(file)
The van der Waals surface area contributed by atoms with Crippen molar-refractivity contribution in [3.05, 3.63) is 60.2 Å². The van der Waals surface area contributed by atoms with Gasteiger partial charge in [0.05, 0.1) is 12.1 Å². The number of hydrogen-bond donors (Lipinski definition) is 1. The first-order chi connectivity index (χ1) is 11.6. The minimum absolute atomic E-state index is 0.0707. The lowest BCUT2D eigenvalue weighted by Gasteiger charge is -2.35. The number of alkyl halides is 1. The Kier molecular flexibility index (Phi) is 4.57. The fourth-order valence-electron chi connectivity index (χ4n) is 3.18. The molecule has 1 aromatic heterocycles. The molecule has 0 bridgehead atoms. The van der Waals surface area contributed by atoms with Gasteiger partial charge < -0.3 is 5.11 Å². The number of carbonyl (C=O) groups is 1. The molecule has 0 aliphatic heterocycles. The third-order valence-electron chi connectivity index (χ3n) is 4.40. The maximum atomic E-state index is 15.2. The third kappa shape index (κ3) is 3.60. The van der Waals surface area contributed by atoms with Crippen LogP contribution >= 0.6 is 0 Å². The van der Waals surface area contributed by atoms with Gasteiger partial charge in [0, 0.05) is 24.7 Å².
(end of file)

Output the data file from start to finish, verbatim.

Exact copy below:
The van der Waals surface area contributed by atoms with Crippen molar-refractivity contribution in [3.05, 3.63) is 60.2 Å². The van der Waals surface area contributed by atoms with Gasteiger partial charge in [0.05, 0.1) is 12.1 Å². The number of hydrogen-bond donors (Lipinski definition) is 1. The first-order chi connectivity index (χ1) is 11.6. The minimum absolute atomic E-state index is 0.0707. The lowest BCUT2D eigenvalue weighted by Gasteiger charge is -2.35. The number of alkyl halides is 1. The Kier molecular flexibility index (Phi) is 4.57. The fourth-order valence-electron chi connectivity index (χ4n) is 3.18. The molecule has 1 aromatic heterocycles. The molecule has 0 bridgehead atoms. The van der Waals surface area contributed by atoms with Gasteiger partial charge < -0.3 is 5.11 Å². The number of carbonyl (C=O) groups is 1. The molecule has 0 aliphatic heterocycles. The third-order valence-electron chi connectivity index (χ3n) is 4.40. The maximum atomic E-state index is 15.2. The third kappa shape index (κ3) is 3.60. The van der Waals surface area contributed by atoms with Crippen LogP contribution >= 0.6 is 0 Å². The van der Waals surface area contributed by atoms with Gasteiger partial charge in [0, 0.05) is 24.7 Å².